Have you heard the buzz about progesterone creams? Promoted by alternative health researchers, like Ray Peat, and doctors like Dr. John Lee, progesterone creams purportedly offer the be-all-end-all relief for hormonal problems like PMS, infertility and menopausal symptoms. Is progesterone cream safe and does it live up to the claims?
Progesterone: The Powerhouse Hormone
I’ve heard progesterone called the “sexy hormone.” Progesterone is an antagonist to estrogen, a hormone that can fly out of control due to a poor diet, stress and toxins in our life. This common scenario is called estrogen dominance. Progesterone helps to combat the unpleasant symptoms of estrogen dominance.
Some of the roles of estrogen and progesterone (read more at East West Healing):
- Stimulates fat-burning
- Facilitates thyroid
- Helps prevent breast cancer
- Reduces bloating
- Protects against fibroids in breasts
- Supports blood sugar balance
Estrogen (in excess)
- Increases fat storage
- Impairs thyroid function
- Causes breast tenderness
- Leads to endometriosis
- Increases risk of breast cancer
- Creates bloating
Progesterone Creams and Bioidentical Hormones
First, let’s make the distinction between hormone replacement therapy (HRT) and bioidentical hormone replacement therapy (BHRT). The difference is whether the hormone is molecularly identical to that produced by the human body. For example, the estrogen extracted from the urine of pregnant mares (Premarin), commonly prescribed in HRT, contains types of estrogen that are not known to the human body. Premarin has been shown to cause colon cancer, stroke, and blood clots.
Bioidentical hormones are molecularly identical to human hormones and natural hormones are made from naturally occurring plant sterols. These hormones are manufactured in a laboratory and purportedly behave exactly like the correlating hormone your body produces naturally. We cannot forget, however, that the endocrine system cannot be simplified into molecular equations. The human body is infinitely complex: every system, cell and atom in the body is inextricably tied to other physical and emotional aspects of the body. In my opinion, a hormone produced in the lab is absolutely not the same as a hormone produced by the body.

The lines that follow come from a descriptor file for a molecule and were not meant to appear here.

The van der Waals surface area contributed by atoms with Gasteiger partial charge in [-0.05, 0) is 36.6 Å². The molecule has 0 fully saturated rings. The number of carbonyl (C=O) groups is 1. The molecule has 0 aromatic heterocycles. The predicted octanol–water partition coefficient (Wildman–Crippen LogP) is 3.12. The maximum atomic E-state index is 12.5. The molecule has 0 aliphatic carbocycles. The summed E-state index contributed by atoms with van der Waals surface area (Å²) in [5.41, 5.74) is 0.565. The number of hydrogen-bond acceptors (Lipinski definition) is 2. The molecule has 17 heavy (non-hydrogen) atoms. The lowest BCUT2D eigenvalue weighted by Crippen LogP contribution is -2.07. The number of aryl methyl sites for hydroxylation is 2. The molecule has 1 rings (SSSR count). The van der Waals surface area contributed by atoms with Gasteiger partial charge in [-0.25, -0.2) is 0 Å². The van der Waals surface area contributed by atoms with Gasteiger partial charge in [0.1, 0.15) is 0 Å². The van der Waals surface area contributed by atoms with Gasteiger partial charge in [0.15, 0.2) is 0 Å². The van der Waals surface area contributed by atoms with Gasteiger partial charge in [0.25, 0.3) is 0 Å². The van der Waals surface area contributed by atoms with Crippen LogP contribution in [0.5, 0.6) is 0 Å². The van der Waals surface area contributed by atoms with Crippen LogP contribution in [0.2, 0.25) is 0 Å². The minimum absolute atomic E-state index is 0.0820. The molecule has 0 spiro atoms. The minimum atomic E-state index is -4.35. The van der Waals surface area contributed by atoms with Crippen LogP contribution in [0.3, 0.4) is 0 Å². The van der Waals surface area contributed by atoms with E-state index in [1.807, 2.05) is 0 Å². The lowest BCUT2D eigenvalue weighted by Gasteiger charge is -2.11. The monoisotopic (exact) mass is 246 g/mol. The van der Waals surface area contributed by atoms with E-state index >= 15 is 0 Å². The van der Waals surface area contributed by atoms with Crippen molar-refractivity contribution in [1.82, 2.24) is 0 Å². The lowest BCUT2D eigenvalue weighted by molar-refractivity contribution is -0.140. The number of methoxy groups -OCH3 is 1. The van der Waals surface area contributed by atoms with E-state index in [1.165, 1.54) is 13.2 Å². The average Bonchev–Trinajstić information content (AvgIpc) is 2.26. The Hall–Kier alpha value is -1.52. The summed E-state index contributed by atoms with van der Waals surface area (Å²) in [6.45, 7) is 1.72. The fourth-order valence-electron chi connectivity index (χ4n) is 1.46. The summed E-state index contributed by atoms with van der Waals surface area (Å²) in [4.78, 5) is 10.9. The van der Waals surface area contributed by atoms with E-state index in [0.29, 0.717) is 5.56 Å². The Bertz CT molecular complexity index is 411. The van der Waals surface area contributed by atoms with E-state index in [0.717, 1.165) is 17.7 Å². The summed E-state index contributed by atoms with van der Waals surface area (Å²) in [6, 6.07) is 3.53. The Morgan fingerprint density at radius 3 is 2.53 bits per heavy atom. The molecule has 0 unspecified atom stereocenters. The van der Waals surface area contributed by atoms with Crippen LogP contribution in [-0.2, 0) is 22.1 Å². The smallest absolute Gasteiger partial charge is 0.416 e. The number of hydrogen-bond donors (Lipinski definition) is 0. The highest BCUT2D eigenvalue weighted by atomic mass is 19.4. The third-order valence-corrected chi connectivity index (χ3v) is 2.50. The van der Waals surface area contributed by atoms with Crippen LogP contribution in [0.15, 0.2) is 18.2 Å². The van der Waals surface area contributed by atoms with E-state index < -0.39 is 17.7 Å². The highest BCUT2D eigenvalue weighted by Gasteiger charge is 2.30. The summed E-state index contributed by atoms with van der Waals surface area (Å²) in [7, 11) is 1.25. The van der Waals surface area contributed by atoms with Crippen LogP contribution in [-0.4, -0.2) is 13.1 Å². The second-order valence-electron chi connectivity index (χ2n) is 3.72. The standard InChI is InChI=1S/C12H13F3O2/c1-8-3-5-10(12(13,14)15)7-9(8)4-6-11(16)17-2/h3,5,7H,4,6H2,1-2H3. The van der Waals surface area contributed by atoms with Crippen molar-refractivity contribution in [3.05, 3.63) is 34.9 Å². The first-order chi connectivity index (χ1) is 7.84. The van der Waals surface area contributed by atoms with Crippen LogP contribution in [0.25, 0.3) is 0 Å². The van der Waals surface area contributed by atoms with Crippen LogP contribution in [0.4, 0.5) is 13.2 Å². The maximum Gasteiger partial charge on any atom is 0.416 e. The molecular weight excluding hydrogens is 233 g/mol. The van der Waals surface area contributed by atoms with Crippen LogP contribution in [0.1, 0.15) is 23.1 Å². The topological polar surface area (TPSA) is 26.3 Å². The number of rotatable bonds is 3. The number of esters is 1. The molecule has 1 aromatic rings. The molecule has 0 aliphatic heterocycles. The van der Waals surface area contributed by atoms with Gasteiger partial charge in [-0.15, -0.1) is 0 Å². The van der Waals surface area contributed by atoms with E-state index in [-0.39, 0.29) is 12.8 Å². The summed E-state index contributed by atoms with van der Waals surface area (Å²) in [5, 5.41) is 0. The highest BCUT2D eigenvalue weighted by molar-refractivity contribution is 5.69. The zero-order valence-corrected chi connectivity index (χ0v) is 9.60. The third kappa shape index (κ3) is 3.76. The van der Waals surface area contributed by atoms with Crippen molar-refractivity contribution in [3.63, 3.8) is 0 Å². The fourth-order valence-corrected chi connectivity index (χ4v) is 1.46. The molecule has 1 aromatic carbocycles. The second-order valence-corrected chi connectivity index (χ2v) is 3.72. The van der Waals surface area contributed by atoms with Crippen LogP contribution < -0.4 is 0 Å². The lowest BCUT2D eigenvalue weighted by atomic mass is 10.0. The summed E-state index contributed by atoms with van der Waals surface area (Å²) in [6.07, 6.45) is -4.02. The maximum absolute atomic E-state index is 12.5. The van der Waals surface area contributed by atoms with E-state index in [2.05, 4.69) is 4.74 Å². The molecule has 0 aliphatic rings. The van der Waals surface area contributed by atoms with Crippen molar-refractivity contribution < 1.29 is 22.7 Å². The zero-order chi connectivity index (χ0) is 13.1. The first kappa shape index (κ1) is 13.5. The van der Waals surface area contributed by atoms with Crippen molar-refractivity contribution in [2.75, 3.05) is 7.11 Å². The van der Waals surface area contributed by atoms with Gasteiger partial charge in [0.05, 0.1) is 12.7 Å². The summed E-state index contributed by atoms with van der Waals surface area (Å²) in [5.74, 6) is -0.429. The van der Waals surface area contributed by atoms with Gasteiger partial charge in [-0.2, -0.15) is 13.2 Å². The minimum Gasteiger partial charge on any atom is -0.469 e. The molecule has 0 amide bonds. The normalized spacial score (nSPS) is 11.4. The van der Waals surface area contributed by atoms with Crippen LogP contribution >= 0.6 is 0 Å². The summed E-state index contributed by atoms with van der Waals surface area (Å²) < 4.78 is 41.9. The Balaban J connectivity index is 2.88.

This post relates to bioidentical, natural progesterone creams.
Why do progesterone creams work?
Now that we know the qualities of progesterone, it makes sense that taking progesterone into the body ameliorates so many symptoms. Here’s a quick summary of how progesterone creams work:
- We have hormonal issues (PMS, endometriosis, menopausal symptoms, etc) because a. we aren’t making enough progesterone, b. we have too much estrogen in our system, c. are cells aren’t responding to progesterone, or d. a combination of any of these.
- Progesterone creams are absorbed through the skin and deliver progesterone to our cell receptors. In many cases, this sudden influx of progesterone jolts any desensitized progesterone receptors. The increased progesterone ameliorates many symptoms.
- Over time, the dose of progesterone often looses its efficacy because the cell receptors are becoming resistant and the dose of the hormone must be increase to again “jolt” the receptors.
- Symptoms may be managed, but are the underlying issues really addressed?
Here’s why I encourage careful thought before using progesterone creams:
1. Progesterone creams only treat a symptom, not the cause
If you are a frequenter of my blog, then you probably support the philosophy that, in order to reach optimal wellness, we must address the root cause and not just the symptom. This is news for many people because we are brainwashed by mainstream medicine and the media to just look at symptoms. For example, constipation. “Just take some phylum husk,” you’ll be told. But constipation is only a symptom of poor digestion and poor diet.
In the same way, dolling out progesterone cream is a band-aid for a symptom. Hormonal problems are a symptom and not the foundational health issues! So where do hormonal issues like PMS and menopause originate? Diet, digestion, toxic burden and lifestyle. Therefore, it makes the most sense to focus on correcting diet, digestions, toxic burden and lifestyle.
2. Chaos with the negative-feedback loop
Perhaps you remember the idea of negative feedback from your high school biology. Maybe you don”t (that’s okay!). As a refresher, most of the hormones in the body are governed by negative feedback, which works like your household thermostat. Say you set your thermostat to 72 degrees and the room temperature is 69 degrees. The heater kicks in to warm the room up. When the temperature reaches 72 degrees, the heat shuts off until the temperature drops again.
Administering hormones can actually shut off our body’s hormonal negative feedback loop. It’s like heating a room by a space heater and the furnace shuts off because it isn’t needed. That means taking progesterone creams can cause reliance on the product because the body is too confused to monitor hormone production when we have hormones coming into our body.
3. Perceived deficiency in the state of excess